A look at skateboarding around the world

Girls skate with Megabiskate in Ethiopia (Photo: Megabiskate)

Girls skate with Megabiskate in Ethiopia (Photo: Megabiskate)

Check out these five talks for insights into kickflips, nosegrinds, ollies and tail grabs from Ethiopia to Mongolia.

Addis Ababa, Ethiopia

TEDxNTUA speaker Israel Dejene with members of his skating group Megabiskate in Ethiopia (Photo: Megabiskate)

TEDxNTUA speaker Israel Dejene with members of his skating group Megabiskate in Ethiopia (Photo: Megabiskate)

Megabiskate is group of university students, volunteers and young skaters in Addis Ababa, Ethiopia working to combine skateboarding with education, community activism and fun. Musician Israel Dejene founded the group after returning to his old neighborhood after time spent abroad; he saw his young neighbors struggling, he says at TEDxNTUA, and wasn’t sure how to help, until it hit him: skateboarding might just be the answer.

Bangalore, India

TEDxPESITBSC speaker Atita Verghese with a young rider at a Girl Skate India workshop (Photo: Girl Skate India)

TEDxPESITBSC speaker Atita Verghese with a young rider at a Girl Skate India workshop (Photo: Girl Skate India)

At TEDxPESITBSC, Atita Verghese explains how she launched Girl Skate India — an initiative to teach girls in India how to skateboard. Skateboarding, she says, not only gets girls into athletics, but also teaches perseverance, teamwork, confidence, balance, coordination and endurance — “things that can help women grow stronger mentally and physically.”

West Bank, Palestine

Kids in Palestine skate at night (Photo: Maen Hammad)

Kids in Palestine skate at night with the SkatePal organization (Photo: Maen Hammad)

When Maen Hammad traveled from Michigan to Palestine in order to reconnect with his heritage, he brought his skateboard along, not sure if he’d get to use it. Little did he know that the West Bank had a rich skateboarding culture, one that far exceeded his expectations, and soon he was giving lessons with SkatePal, a local skateboarding organization. The Palestinian skate culture fascinated and inspired him — and soon he was on his way to making a documentary about these skaters that go against the status quo.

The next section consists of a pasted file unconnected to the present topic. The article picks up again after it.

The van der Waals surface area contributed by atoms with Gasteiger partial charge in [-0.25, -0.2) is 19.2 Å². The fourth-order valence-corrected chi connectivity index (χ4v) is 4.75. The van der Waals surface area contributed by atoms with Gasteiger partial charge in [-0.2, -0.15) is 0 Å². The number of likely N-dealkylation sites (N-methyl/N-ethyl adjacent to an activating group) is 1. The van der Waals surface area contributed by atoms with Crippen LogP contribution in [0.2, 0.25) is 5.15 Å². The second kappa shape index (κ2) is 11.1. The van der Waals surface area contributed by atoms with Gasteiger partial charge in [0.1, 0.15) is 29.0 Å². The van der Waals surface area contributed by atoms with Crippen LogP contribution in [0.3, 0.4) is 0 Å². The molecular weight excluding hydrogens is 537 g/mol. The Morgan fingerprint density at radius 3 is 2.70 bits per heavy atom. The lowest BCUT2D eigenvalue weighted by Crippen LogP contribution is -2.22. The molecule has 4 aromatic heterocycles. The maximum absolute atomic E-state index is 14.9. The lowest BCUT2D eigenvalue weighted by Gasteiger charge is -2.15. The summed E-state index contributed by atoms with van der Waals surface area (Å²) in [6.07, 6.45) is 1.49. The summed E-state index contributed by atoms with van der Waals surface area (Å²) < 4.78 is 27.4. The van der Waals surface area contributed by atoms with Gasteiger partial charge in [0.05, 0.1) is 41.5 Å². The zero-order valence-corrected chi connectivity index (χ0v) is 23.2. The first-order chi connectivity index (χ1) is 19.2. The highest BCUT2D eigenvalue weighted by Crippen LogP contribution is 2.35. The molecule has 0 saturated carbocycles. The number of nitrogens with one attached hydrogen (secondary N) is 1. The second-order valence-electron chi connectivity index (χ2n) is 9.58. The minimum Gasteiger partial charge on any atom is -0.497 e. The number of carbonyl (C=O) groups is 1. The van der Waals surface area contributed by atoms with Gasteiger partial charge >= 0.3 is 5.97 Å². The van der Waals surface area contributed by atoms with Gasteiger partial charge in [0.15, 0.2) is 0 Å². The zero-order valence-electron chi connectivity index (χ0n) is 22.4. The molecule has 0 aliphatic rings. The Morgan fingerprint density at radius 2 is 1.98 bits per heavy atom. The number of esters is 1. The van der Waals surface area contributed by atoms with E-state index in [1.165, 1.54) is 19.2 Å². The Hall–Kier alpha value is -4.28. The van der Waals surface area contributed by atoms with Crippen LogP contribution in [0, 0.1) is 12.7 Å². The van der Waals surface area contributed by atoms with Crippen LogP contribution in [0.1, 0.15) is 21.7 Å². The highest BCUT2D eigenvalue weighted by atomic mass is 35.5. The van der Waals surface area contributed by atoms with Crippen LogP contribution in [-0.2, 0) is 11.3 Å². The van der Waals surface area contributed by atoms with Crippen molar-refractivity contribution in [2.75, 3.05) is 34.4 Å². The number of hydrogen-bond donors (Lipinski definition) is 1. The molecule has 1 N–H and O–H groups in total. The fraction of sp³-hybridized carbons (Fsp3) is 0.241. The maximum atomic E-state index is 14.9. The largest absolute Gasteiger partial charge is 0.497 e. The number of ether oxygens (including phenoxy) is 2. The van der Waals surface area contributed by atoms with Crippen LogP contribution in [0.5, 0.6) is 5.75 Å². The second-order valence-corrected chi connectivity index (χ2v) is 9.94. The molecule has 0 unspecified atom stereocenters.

Philadelphia, U.S.

Paine's Park skatepark in Philadelphia (Photo: Gary G. Schempp)

A skater in Paine’s Park skatepark in Philadelphia (Photo: Gary G. Schempp)

Josh Nims was attending law school in Philadelphia when skateboarding in the city’s famous LOVE Park was banned, despite its fame as a skateboarding Mecca. “[Thousands] of skateboarders cut their teeth at LOVE Park,” Nims says at TEDxPhiladelphia. “LOVE Park is known all over the world for its skateboarding culture.” Nims, a skateboarder himself, used his law school know-how to try and figure out how to create a compromise between skateboarders and the government, which helped in the opening of several different skateparks in the city.

Ulaanbaatar, Mongolia

Skateboarders in the Mongolian Uukhai Skateboarding Association (Photo: Uukhai)

Skateboarders in the Mongolian Uukhai Skateboarding Association (Photo: Uukhai)

Erdenedalai “Eddie” Purev founded the Mongolia Uukhai Skateboard Association to foster skateboarding culture in Mongolia. At TEDxUlaanbaatar, he talk about how Uukhai came to be and their mission to provide lessons and free skateboards, as well as to build the country’s first skatepark and hopefully launch the career of the first Mongolian professional skateboarder.

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